Since I live in Europe I thought I should contribute to this very interesting debate. First of all, many European teams have been giving significant playing time to teenagers, even if they are not particularly athletic, provided they can play within their system. It started with Toni Kukoc playing heavy minutes for 3 time European champion Yugoplastika and the Yugoslavian national team ever since he was 18, and has continued with the likes of Jaric, Gasol, Sofoklis Schortsianitis (played his first pro game at age 15!), Ricky Rubio and, yes, Darko. Therefore if Jennings responds well to the more structured style of play (and thanks to his court awareness I believe he will) his team will let him play because he is just too explosive for most Euroleague guards. It should also be noted that European teams play no more than two games a week and do not travel much-this means more practices, that will help Jennings improve individually and become a better teammate, as long as his coach knows what he is doing.
His team will also benefit by having one of the top 3 US talents in his age group at a discount price. Ticket sales will go up and even if he doesn't perform well, remember that Euroleague teams do not rely on Americans as much as they used to, thanks to their ability to bring in as many European guys as they wish.Plus when he is drafted it is very likely that his NBA team will have to pay his European team a buy out in the range of $500,000, which could be very important in a market when one of the greatest European point guards of all time, Theo Papaloukas just got traded for about $1 mil.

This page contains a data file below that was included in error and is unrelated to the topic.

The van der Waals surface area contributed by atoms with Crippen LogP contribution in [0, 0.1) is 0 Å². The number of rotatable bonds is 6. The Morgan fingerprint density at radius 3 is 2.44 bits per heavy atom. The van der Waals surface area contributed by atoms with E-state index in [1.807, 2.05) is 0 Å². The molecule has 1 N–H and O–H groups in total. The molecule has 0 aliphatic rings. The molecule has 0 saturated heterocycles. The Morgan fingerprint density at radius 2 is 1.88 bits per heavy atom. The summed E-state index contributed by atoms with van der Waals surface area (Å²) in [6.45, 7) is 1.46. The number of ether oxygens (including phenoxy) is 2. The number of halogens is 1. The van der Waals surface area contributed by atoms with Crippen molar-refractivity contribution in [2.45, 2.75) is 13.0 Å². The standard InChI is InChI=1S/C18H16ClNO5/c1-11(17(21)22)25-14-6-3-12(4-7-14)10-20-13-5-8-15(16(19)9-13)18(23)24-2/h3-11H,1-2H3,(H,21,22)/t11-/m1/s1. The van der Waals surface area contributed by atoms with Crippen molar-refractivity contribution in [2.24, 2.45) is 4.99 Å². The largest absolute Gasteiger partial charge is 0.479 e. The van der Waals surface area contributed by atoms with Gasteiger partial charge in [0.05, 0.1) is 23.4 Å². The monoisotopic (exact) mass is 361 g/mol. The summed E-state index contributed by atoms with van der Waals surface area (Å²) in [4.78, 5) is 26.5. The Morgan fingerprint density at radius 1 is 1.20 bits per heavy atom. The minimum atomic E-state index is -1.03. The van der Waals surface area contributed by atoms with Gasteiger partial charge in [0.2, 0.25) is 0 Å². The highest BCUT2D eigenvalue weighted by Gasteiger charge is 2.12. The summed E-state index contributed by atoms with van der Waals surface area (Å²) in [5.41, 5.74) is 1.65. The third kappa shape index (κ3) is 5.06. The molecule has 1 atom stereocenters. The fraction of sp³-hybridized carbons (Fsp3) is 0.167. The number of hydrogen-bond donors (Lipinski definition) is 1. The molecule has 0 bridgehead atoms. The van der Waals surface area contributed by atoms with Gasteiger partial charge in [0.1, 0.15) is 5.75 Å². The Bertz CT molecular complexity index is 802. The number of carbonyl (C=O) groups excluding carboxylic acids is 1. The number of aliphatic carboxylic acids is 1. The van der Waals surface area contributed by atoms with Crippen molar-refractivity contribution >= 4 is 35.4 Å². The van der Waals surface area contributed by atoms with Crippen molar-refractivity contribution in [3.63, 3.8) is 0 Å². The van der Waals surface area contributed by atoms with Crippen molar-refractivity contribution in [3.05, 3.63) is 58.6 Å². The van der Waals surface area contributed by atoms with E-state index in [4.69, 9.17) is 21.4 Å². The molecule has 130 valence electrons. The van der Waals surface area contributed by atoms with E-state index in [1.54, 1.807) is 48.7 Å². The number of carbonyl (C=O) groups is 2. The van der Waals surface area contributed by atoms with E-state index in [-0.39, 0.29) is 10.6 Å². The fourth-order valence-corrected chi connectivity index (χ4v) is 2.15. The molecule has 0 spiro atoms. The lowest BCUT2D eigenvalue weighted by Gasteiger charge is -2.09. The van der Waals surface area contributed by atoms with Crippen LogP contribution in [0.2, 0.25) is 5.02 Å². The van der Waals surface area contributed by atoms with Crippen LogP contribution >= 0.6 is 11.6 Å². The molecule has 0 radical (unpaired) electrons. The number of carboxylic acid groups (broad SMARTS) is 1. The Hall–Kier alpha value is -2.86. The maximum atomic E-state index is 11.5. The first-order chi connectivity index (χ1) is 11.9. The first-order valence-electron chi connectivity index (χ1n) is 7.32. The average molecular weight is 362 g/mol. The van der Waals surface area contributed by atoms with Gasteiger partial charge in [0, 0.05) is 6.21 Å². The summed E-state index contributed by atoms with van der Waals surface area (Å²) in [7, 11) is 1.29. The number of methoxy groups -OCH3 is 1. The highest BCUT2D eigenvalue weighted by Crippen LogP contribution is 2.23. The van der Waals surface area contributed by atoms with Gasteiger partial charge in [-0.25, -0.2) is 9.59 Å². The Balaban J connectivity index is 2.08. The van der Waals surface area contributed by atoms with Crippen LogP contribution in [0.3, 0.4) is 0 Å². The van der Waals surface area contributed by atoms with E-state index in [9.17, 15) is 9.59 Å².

And finally a disclaimer: Jennings MUST play at a top tier team, where his back up will be able to take some of the pressure off and his coaches will work with him more dilligently. If he ends up in a team fighting to avoid relegation or caught in a slump featuring personnel changes etc then he could pick up some bad habbits that won't be easy to shake off in the NBA.

 
At 7/11/2008 12:19 PM, Blogger mdesus said...

Message to all. The Toni Kukoc on facebook is the real Toni Kukoc. I know this because knowledge is knowledge.

 
At 7/11/2008 1:04 PM, Blogger fabrizio said...

I'm from Europe too...Italy...and I'm a bit skeptic: I think the situation is a lot more difficult and complex than what you're making it. I don't know him as well as most of you, and he's probably a lot more talented than I give him credit for (and I give him credit...), but I don't think Euroleage powerhouses (the only teams with serious money) are gonna search for him, for 2 reasons: 1) they have the players...a team like Panathinaikos has Diamantidis, Spanoulis and Jasikevicius, and even if Jennings has the potential to be 100 times the NBA player those last 2 were, right now, in FIBA basketball, they are a better fit for a team trying to win (and the situation is almost the same for Tau, CSKA Moscow, Olympiakos...). 2) in Europe you have 2 spots for non-European players, and even if missing on them doesn't break a season like it used to it's still kind of a big deal, therefore those teams always try to get players that have already proven themselves in Europe, perhaps at a slightly lower level (a la Terrel McIntyre, who was great in Siena and has been heavily courted by Moscow).
Jennings would probably have to go to a lesser team, but for them the extra-Europe are even a bigger deal, those teams tend to need a lot from them, and fast, and while I'm sure they would love to have a big time talent I'm more sure that they would be scared to death of an 18 year old kid (that it's not even theirs to grow and make some money from...like Rubio...actually one of the very few kids that get some serious playing time).